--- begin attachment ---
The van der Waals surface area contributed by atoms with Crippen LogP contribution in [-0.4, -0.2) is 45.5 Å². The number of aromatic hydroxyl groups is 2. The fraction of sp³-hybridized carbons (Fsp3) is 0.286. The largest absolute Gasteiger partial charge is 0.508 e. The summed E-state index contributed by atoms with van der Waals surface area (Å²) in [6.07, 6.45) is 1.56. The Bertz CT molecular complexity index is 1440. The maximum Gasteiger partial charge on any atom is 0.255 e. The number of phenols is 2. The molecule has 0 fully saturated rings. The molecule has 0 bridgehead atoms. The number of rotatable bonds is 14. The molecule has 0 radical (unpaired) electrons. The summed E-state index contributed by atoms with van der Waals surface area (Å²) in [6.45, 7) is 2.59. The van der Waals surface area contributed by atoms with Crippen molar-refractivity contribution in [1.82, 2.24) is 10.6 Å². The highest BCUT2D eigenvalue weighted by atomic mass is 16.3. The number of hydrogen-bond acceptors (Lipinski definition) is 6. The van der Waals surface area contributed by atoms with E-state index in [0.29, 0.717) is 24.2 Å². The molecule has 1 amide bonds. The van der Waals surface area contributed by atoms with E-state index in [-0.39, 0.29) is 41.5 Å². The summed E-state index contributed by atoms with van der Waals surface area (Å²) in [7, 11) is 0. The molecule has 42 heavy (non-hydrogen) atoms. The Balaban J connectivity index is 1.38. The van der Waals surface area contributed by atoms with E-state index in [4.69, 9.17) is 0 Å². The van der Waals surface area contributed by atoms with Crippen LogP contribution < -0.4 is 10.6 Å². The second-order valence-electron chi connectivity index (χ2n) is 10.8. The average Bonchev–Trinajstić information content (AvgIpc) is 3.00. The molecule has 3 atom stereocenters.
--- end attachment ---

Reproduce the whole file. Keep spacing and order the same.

The van der Waals surface area contributed by atoms with Crippen LogP contribution in [-0.4, -0.2) is 45.5 Å². The number of aromatic hydroxyl groups is 2. The fraction of sp³-hybridized carbons (Fsp3) is 0.286. The largest absolute Gasteiger partial charge is 0.508 e. The summed E-state index contributed by atoms with van der Waals surface area (Å²) in [6.07, 6.45) is 1.56. The Bertz CT molecular complexity index is 1440. The maximum Gasteiger partial charge on any atom is 0.255 e. The number of phenols is 2. The molecule has 0 fully saturated rings. The molecule has 0 bridgehead atoms. The number of rotatable bonds is 14. The molecule has 0 radical (unpaired) electrons. The summed E-state index contributed by atoms with van der Waals surface area (Å²) in [6.45, 7) is 2.59. The van der Waals surface area contributed by atoms with Crippen molar-refractivity contribution in [1.82, 2.24) is 10.6 Å². The highest BCUT2D eigenvalue weighted by atomic mass is 16.3. The number of hydrogen-bond acceptors (Lipinski definition) is 6. The van der Waals surface area contributed by atoms with E-state index in [0.29, 0.717) is 24.2 Å². The molecule has 1 amide bonds. The van der Waals surface area contributed by atoms with E-state index in [-0.39, 0.29) is 41.5 Å². The summed E-state index contributed by atoms with van der Waals surface area (Å²) in [7, 11) is 0. The molecule has 42 heavy (non-hydrogen) atoms. The Balaban J connectivity index is 1.38. The van der Waals surface area contributed by atoms with E-state index in [4.69, 9.17) is 0 Å². The van der Waals surface area contributed by atoms with Crippen LogP contribution < -0.4 is 10.6 Å². The second-order valence-electron chi connectivity index (χ2n) is 10.8. The average Bonchev–Trinajstić information content (AvgIpc) is 3.00. The molecule has 3 atom stereocenters.